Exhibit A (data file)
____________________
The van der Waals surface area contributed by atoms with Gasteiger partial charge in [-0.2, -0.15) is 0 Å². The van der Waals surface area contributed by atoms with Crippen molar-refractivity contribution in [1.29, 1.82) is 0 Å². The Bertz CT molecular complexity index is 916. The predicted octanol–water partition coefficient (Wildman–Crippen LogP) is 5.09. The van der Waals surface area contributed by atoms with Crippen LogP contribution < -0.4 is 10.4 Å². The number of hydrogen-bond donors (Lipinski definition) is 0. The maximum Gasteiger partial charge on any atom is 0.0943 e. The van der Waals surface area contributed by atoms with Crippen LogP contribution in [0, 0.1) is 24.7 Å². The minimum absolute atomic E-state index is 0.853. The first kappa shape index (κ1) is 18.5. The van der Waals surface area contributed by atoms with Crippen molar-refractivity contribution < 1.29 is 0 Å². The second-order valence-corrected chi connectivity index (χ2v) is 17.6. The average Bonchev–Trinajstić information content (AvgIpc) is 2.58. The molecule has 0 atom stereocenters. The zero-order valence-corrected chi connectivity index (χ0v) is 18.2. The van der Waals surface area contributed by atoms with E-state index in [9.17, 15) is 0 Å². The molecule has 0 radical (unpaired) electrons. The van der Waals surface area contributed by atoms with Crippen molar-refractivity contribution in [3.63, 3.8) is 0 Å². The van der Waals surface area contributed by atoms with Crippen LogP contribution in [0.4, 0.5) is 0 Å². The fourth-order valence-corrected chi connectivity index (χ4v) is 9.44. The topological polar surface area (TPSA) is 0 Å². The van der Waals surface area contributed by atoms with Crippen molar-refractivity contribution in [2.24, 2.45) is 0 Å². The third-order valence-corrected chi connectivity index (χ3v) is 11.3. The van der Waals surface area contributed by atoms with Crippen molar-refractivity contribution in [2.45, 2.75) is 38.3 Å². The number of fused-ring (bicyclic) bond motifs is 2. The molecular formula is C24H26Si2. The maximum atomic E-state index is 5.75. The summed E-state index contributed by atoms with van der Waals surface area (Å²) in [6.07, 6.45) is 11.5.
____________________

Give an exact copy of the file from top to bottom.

The van der Waals surface area contributed by atoms with Gasteiger partial charge in [-0.2, -0.15) is 0 Å². The van der Waals surface area contributed by atoms with Crippen molar-refractivity contribution in [1.29, 1.82) is 0 Å². The Bertz CT molecular complexity index is 916. The predicted octanol–water partition coefficient (Wildman–Crippen LogP) is 5.09. The van der Waals surface area contributed by atoms with Crippen LogP contribution < -0.4 is 10.4 Å². The number of hydrogen-bond donors (Lipinski definition) is 0. The maximum Gasteiger partial charge on any atom is 0.0943 e. The van der Waals surface area contributed by atoms with Crippen LogP contribution in [0, 0.1) is 24.7 Å². The minimum absolute atomic E-state index is 0.853. The first kappa shape index (κ1) is 18.5. The van der Waals surface area contributed by atoms with Crippen molar-refractivity contribution < 1.29 is 0 Å². The second-order valence-corrected chi connectivity index (χ2v) is 17.6. The average Bonchev–Trinajstić information content (AvgIpc) is 2.58. The molecule has 0 atom stereocenters. The zero-order valence-corrected chi connectivity index (χ0v) is 18.2. The van der Waals surface area contributed by atoms with E-state index in [9.17, 15) is 0 Å². The molecule has 0 radical (unpaired) electrons. The van der Waals surface area contributed by atoms with Crippen molar-refractivity contribution in [3.63, 3.8) is 0 Å². The van der Waals surface area contributed by atoms with Crippen LogP contribution in [0.4, 0.5) is 0 Å². The fourth-order valence-corrected chi connectivity index (χ4v) is 9.44. The topological polar surface area (TPSA) is 0 Å². The van der Waals surface area contributed by atoms with Crippen molar-refractivity contribution in [2.24, 2.45) is 0 Å². The third-order valence-corrected chi connectivity index (χ3v) is 11.3. The van der Waals surface area contributed by atoms with Crippen molar-refractivity contribution in [2.45, 2.75) is 38.3 Å². The number of fused-ring (bicyclic) bond motifs is 2. The molecular formula is C24H26Si2. The maximum atomic E-state index is 5.75. The summed E-state index contributed by atoms with van der Waals surface area (Å²) in [6.07, 6.45) is 11.5.